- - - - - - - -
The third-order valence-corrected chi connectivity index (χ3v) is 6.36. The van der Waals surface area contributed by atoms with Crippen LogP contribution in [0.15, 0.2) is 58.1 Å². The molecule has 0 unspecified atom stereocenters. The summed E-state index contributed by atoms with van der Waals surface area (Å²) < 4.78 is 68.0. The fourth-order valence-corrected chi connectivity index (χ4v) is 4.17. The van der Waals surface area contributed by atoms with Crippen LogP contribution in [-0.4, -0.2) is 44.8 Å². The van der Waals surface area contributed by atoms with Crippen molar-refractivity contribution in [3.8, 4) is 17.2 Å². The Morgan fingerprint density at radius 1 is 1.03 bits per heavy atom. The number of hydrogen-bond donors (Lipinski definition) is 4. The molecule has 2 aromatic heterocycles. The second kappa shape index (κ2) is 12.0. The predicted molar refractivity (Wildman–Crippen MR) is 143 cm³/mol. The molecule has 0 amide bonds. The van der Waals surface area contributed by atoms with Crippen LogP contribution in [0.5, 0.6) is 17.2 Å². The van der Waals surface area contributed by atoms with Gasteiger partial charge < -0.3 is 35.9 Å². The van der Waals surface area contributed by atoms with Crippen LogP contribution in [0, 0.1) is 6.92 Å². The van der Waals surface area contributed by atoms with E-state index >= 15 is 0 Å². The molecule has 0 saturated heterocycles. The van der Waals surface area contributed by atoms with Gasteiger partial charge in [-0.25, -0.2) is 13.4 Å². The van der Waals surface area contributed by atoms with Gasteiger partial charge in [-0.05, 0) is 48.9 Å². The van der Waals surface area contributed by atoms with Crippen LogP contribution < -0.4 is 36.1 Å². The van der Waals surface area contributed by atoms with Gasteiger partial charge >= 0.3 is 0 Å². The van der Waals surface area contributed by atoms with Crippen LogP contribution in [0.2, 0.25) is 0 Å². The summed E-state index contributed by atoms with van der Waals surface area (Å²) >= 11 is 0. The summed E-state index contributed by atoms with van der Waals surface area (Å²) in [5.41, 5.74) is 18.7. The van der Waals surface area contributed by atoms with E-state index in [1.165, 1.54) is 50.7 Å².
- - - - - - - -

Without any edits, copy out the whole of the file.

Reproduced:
The third-order valence-corrected chi connectivity index (χ3v) is 6.36. The van der Waals surface area contributed by atoms with Crippen LogP contribution in [0.15, 0.2) is 58.1 Å². The molecule has 0 unspecified atom stereocenters. The summed E-state index contributed by atoms with van der Waals surface area (Å²) < 4.78 is 68.0. The fourth-order valence-corrected chi connectivity index (χ4v) is 4.17. The van der Waals surface area contributed by atoms with Crippen LogP contribution in [-0.4, -0.2) is 44.8 Å². The van der Waals surface area contributed by atoms with Crippen molar-refractivity contribution in [3.8, 4) is 17.2 Å². The Morgan fingerprint density at radius 1 is 1.03 bits per heavy atom. The number of hydrogen-bond donors (Lipinski definition) is 4. The molecule has 2 aromatic heterocycles. The second kappa shape index (κ2) is 12.0. The predicted molar refractivity (Wildman–Crippen MR) is 143 cm³/mol. The molecule has 0 amide bonds. The van der Waals surface area contributed by atoms with Crippen LogP contribution in [0.5, 0.6) is 17.2 Å². The van der Waals surface area contributed by atoms with Gasteiger partial charge < -0.3 is 35.9 Å². The van der Waals surface area contributed by atoms with Crippen LogP contribution in [0, 0.1) is 6.92 Å². The van der Waals surface area contributed by atoms with E-state index >= 15 is 0 Å². The molecule has 0 saturated heterocycles. The van der Waals surface area contributed by atoms with Gasteiger partial charge in [-0.25, -0.2) is 13.4 Å². The van der Waals surface area contributed by atoms with Gasteiger partial charge in [-0.05, 0) is 48.9 Å². The van der Waals surface area contributed by atoms with Crippen LogP contribution < -0.4 is 36.1 Å². The van der Waals surface area contributed by atoms with Gasteiger partial charge >= 0.3 is 0 Å². The van der Waals surface area contributed by atoms with Crippen LogP contribution in [0.2, 0.25) is 0 Å². The summed E-state index contributed by atoms with van der Waals surface area (Å²) >= 11 is 0. The summed E-state index contributed by atoms with van der Waals surface area (Å²) in [5.41, 5.74) is 18.7. The van der Waals surface area contributed by atoms with E-state index in [1.165, 1.54) is 50.7 Å².